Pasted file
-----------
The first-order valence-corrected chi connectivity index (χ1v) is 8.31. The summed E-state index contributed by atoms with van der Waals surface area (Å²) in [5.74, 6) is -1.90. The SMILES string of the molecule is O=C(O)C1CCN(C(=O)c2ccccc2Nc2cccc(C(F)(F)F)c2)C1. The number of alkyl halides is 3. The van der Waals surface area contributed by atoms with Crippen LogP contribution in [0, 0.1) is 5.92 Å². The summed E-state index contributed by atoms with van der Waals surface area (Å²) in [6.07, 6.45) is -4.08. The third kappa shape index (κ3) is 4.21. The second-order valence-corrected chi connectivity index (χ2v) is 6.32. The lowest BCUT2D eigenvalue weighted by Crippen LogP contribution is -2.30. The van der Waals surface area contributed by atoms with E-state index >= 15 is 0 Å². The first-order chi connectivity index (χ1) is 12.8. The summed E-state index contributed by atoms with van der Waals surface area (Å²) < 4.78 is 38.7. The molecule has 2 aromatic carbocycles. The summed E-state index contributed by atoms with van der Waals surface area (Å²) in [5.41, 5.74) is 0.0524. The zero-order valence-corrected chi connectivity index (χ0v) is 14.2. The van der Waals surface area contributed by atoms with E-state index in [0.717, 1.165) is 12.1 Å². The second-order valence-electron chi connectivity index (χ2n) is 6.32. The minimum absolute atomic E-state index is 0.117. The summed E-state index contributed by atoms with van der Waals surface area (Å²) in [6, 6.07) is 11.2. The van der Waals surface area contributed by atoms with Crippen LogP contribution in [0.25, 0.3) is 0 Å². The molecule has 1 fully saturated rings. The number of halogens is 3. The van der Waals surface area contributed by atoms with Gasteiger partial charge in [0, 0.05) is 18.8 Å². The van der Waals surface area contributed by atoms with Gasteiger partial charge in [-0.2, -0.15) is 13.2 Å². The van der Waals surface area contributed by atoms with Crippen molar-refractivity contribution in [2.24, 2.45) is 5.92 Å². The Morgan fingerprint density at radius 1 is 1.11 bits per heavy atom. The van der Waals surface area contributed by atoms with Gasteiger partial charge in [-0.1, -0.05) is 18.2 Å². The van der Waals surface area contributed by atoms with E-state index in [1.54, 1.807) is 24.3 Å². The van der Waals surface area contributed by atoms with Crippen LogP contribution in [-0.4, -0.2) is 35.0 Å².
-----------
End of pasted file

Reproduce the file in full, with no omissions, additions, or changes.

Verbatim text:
The first-order valence-corrected chi connectivity index (χ1v) is 8.31. The summed E-state index contributed by atoms with van der Waals surface area (Å²) in [5.74, 6) is -1.90. The SMILES string of the molecule is O=C(O)C1CCN(C(=O)c2ccccc2Nc2cccc(C(F)(F)F)c2)C1. The number of alkyl halides is 3. The van der Waals surface area contributed by atoms with Crippen LogP contribution in [0, 0.1) is 5.92 Å². The summed E-state index contributed by atoms with van der Waals surface area (Å²) in [6.07, 6.45) is -4.08. The third kappa shape index (κ3) is 4.21. The second-order valence-corrected chi connectivity index (χ2v) is 6.32. The lowest BCUT2D eigenvalue weighted by Crippen LogP contribution is -2.30. The van der Waals surface area contributed by atoms with E-state index >= 15 is 0 Å². The first-order chi connectivity index (χ1) is 12.8. The summed E-state index contributed by atoms with van der Waals surface area (Å²) < 4.78 is 38.7. The molecule has 2 aromatic carbocycles. The summed E-state index contributed by atoms with van der Waals surface area (Å²) in [5.41, 5.74) is 0.0524. The zero-order valence-corrected chi connectivity index (χ0v) is 14.2. The van der Waals surface area contributed by atoms with E-state index in [0.717, 1.165) is 12.1 Å². The second-order valence-electron chi connectivity index (χ2n) is 6.32. The minimum absolute atomic E-state index is 0.117. The summed E-state index contributed by atoms with van der Waals surface area (Å²) in [6, 6.07) is 11.2. The van der Waals surface area contributed by atoms with Crippen LogP contribution in [0.25, 0.3) is 0 Å². The molecule has 1 fully saturated rings. The number of halogens is 3. The van der Waals surface area contributed by atoms with Gasteiger partial charge in [0, 0.05) is 18.8 Å². The van der Waals surface area contributed by atoms with Gasteiger partial charge in [-0.2, -0.15) is 13.2 Å². The van der Waals surface area contributed by atoms with Crippen molar-refractivity contribution in [2.24, 2.45) is 5.92 Å². The Morgan fingerprint density at radius 1 is 1.11 bits per heavy atom. The van der Waals surface area contributed by atoms with Gasteiger partial charge in [-0.1, -0.05) is 18.2 Å². The van der Waals surface area contributed by atoms with E-state index in [1.54, 1.807) is 24.3 Å². The van der Waals surface area contributed by atoms with Crippen LogP contribution in [-0.4, -0.2) is 35.0 Å².